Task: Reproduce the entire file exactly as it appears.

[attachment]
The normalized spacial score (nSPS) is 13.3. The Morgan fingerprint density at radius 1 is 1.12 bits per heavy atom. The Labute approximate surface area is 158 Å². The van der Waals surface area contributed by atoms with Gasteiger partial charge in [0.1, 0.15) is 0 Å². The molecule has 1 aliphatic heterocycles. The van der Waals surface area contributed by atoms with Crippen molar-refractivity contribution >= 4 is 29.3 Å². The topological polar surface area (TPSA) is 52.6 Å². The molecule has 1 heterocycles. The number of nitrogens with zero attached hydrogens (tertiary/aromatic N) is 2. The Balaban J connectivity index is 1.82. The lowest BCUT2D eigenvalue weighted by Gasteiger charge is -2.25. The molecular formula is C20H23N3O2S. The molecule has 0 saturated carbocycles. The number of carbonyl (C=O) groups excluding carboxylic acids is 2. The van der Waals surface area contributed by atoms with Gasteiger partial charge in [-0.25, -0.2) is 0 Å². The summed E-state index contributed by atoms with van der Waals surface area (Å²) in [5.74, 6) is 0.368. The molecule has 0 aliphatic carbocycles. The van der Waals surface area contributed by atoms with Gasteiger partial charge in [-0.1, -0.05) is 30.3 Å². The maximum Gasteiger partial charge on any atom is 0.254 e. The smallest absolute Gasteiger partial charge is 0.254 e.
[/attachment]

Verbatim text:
The normalized spacial score (nSPS) is 13.3. The Morgan fingerprint density at radius 1 is 1.12 bits per heavy atom. The Labute approximate surface area is 158 Å². The van der Waals surface area contributed by atoms with Gasteiger partial charge in [0.1, 0.15) is 0 Å². The molecule has 1 aliphatic heterocycles. The van der Waals surface area contributed by atoms with Crippen molar-refractivity contribution >= 4 is 29.3 Å². The topological polar surface area (TPSA) is 52.6 Å². The molecule has 1 heterocycles. The number of nitrogens with zero attached hydrogens (tertiary/aromatic N) is 2. The Balaban J connectivity index is 1.82. The lowest BCUT2D eigenvalue weighted by Gasteiger charge is -2.25. The molecular formula is C20H23N3O2S. The molecule has 0 saturated carbocycles. The number of carbonyl (C=O) groups excluding carboxylic acids is 2. The van der Waals surface area contributed by atoms with Gasteiger partial charge in [-0.25, -0.2) is 0 Å². The summed E-state index contributed by atoms with van der Waals surface area (Å²) in [5.74, 6) is 0.368. The molecule has 0 aliphatic carbocycles. The van der Waals surface area contributed by atoms with Gasteiger partial charge in [-0.1, -0.05) is 30.3 Å². The maximum Gasteiger partial charge on any atom is 0.254 e. The smallest absolute Gasteiger partial charge is 0.254 e.